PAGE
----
Annex to Belgian historical emissions, NECP and 1.5°C scenarios
What does IPCC says about staying under 1.5°C and what does it means for global and Belgian emissions?
Belgium has ratified the Paris Agreement, which has entered into force on May the 6th 2017 for our country. Parties to the Paris Agreement have engaged to “hold the increase in the global average temperature to well below 2 °C above pre-industrial levels and pursue efforts to limit the temperature increase to 1.5 °C above pre-industrial levels, recognizing that this would significantly reduce the risks and impacts of climate change” (PA - Article 2).
Fixing this target of 1.5 °C, Parties have also mandated the IPCC to do a special report on a 1.5 °C warming, which was published in October 2018. Several useful numbers are contained in this IPCC report, that gives indications of the emissions reductions needed in order to stay below 1.5 °C of warming (IPCC SR15, Tables 2.4 and 2.2, SPM C.1.3) :
- Global GHG emissions should be down to around 22.1 GtCO2e in 2030, which is a 50% reduction from their 2010 level. The World should reach global net zero GHG emissions around the 2060 decade.
- Global CO2 emissions should be down to around 13.4 GtCO2 in 2030, which is a 65% reduction from their 2010 level. The World should reach global net zero CO2 emissions around the 2040 decade.
- In order to have 2 chances out of 3 to remain under 1.5 °C, global cumulative CO2 emissions from 2018 onwards should not exceed 420 to 570 GtCO2.
Taking into account common but differentiated responsibilities and respective capabilities of countries, as decided in the Paris Agreement, developped countries should reduce their emissions faster than developping ones.
This means that striving for 1.5 °C, Belgium and Europe should aim towards net zero GHG emissions around 2050 and net zero CO2 emissions around 2040.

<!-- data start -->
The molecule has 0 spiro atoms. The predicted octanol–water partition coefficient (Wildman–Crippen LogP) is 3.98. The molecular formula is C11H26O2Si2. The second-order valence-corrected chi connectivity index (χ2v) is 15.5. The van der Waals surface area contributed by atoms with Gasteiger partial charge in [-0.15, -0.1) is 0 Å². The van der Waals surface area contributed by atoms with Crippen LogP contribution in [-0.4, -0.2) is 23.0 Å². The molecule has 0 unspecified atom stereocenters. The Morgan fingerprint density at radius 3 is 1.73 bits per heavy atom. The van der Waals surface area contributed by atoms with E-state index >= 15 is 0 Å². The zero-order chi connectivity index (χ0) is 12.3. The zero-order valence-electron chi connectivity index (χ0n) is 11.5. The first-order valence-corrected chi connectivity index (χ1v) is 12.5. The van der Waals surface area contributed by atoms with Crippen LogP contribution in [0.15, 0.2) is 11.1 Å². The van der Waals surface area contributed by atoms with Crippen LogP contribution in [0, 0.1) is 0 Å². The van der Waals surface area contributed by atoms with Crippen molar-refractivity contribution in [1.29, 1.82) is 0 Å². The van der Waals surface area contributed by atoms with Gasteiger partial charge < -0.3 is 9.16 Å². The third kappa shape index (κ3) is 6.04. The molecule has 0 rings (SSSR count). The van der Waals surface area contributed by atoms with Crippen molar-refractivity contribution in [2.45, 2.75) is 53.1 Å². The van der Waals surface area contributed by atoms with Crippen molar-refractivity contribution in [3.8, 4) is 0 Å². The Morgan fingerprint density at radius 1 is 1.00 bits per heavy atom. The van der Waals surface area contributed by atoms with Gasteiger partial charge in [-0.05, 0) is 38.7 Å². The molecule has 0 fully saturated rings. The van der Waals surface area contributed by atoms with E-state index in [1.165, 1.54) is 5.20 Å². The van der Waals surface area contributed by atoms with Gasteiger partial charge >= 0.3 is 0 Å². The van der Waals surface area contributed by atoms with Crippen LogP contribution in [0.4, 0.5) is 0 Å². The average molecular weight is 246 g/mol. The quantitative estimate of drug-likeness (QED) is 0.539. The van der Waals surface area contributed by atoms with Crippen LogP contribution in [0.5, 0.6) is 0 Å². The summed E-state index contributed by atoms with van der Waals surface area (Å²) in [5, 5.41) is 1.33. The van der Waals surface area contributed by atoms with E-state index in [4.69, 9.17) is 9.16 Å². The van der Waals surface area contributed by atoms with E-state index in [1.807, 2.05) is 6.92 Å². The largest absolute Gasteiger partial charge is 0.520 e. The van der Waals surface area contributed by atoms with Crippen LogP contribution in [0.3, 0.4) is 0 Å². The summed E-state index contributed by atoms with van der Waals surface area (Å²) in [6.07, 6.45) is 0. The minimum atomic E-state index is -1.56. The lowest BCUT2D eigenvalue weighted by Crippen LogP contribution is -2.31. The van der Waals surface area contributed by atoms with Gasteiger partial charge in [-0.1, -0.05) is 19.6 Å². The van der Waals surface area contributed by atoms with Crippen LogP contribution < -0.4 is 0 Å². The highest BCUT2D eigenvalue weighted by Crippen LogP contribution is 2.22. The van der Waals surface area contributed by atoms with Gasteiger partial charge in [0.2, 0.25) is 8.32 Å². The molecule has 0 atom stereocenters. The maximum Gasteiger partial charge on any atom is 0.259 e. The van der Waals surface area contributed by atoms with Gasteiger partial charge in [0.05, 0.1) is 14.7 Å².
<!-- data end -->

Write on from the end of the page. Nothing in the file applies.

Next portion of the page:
The global carbon budget of 420 to 570 GtCO2 can be divided between countries. Considering an equal share per capita (population basis), this leads to a remaining budget of 630 to 850 MtCO2 for Belgium from 2018 onwards (6 to 9 times of our current yearly CO2 emissions). Considering a repartition according to current emissions (countries with more polluting infrastructure get a bigger share to avoid being more subject to stranded assets), this leads to a remaining budget of 990 to 1340 MtCO2 for Belgium from 2018 onwards (10 to 14 times of our current yearly CO2 emissions). These numbers illustrate the size and speed of the changes that are needed to remain under 1.5°C of warming. They do not take into account historical responsibility or equity from a development perspective.
For illustration purpose, linear reduction fof CO2 and other GHG emissions from 2018 levels to net zero in 2040 and 2050 respectively are plotted in graph 1 below. In this 1.5 °C scenario, cumulative CO2 emissions in Beglium from 2018 to 2040 amounts to around 1000 MtCO2, which is in the (high end of the) range discussed above for the Belgian share of the global carbon budget.
Graph 1 : Belgian emissions in the NECP scenario and in a 1.5°C scenario
In addition to territorial emissions that are considered in the UNFCCC process, Belgian policy needs to pay attention to emissions related to imported goods, and should aim to reduce the total carbon footprint of Belgian consumption to zero around 2050.
 These two numbers reflect two different approaches on estimating the global mean surface temperature, as detailed in the IPCC report.
 In 2017, Belgium accounts for 0,15% of the World population and 0,24% of global CO2 emissions.